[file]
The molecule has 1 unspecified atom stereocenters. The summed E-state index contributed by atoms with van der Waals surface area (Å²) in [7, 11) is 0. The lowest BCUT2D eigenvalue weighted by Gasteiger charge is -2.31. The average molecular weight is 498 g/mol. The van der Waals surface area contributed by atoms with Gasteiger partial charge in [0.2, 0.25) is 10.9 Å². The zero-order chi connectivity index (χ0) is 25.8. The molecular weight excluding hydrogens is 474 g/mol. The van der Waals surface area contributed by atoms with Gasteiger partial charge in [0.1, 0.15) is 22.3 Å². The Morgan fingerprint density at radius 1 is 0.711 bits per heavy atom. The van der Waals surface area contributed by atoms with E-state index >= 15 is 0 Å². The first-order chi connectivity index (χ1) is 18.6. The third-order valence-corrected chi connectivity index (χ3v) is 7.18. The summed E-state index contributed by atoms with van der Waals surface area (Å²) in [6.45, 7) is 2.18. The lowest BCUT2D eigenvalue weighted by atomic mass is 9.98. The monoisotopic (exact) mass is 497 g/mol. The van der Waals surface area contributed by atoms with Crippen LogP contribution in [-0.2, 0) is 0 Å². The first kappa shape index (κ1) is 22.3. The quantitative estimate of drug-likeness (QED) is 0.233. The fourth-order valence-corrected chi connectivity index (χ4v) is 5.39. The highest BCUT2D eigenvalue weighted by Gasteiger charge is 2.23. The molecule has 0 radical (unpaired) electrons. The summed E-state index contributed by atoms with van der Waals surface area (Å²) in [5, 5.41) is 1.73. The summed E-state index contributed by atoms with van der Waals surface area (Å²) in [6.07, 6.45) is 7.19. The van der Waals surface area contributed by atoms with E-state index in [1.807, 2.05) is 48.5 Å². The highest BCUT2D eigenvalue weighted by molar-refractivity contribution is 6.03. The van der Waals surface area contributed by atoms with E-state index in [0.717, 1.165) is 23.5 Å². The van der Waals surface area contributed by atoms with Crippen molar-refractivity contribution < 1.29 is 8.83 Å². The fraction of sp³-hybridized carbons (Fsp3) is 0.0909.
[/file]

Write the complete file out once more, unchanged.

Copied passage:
The molecule has 1 unspecified atom stereocenters. The summed E-state index contributed by atoms with van der Waals surface area (Å²) in [7, 11) is 0. The lowest BCUT2D eigenvalue weighted by Gasteiger charge is -2.31. The average molecular weight is 498 g/mol. The van der Waals surface area contributed by atoms with Gasteiger partial charge in [0.2, 0.25) is 10.9 Å². The zero-order chi connectivity index (χ0) is 25.8. The molecular weight excluding hydrogens is 474 g/mol. The van der Waals surface area contributed by atoms with Gasteiger partial charge in [0.1, 0.15) is 22.3 Å². The Morgan fingerprint density at radius 1 is 0.711 bits per heavy atom. The van der Waals surface area contributed by atoms with E-state index >= 15 is 0 Å². The first-order chi connectivity index (χ1) is 18.6. The third-order valence-corrected chi connectivity index (χ3v) is 7.18. The summed E-state index contributed by atoms with van der Waals surface area (Å²) in [6.45, 7) is 2.18. The lowest BCUT2D eigenvalue weighted by atomic mass is 9.98. The monoisotopic (exact) mass is 497 g/mol. The van der Waals surface area contributed by atoms with Crippen LogP contribution in [-0.2, 0) is 0 Å². The first kappa shape index (κ1) is 22.3. The quantitative estimate of drug-likeness (QED) is 0.233. The fourth-order valence-corrected chi connectivity index (χ4v) is 5.39. The highest BCUT2D eigenvalue weighted by Gasteiger charge is 2.23. The molecule has 0 radical (unpaired) electrons. The summed E-state index contributed by atoms with van der Waals surface area (Å²) in [5, 5.41) is 1.73. The summed E-state index contributed by atoms with van der Waals surface area (Å²) in [6.07, 6.45) is 7.19. The van der Waals surface area contributed by atoms with E-state index in [1.807, 2.05) is 48.5 Å². The highest BCUT2D eigenvalue weighted by molar-refractivity contribution is 6.03. The van der Waals surface area contributed by atoms with E-state index in [0.717, 1.165) is 23.5 Å². The van der Waals surface area contributed by atoms with Crippen molar-refractivity contribution < 1.29 is 8.83 Å². The fraction of sp³-hybridized carbons (Fsp3) is 0.0909.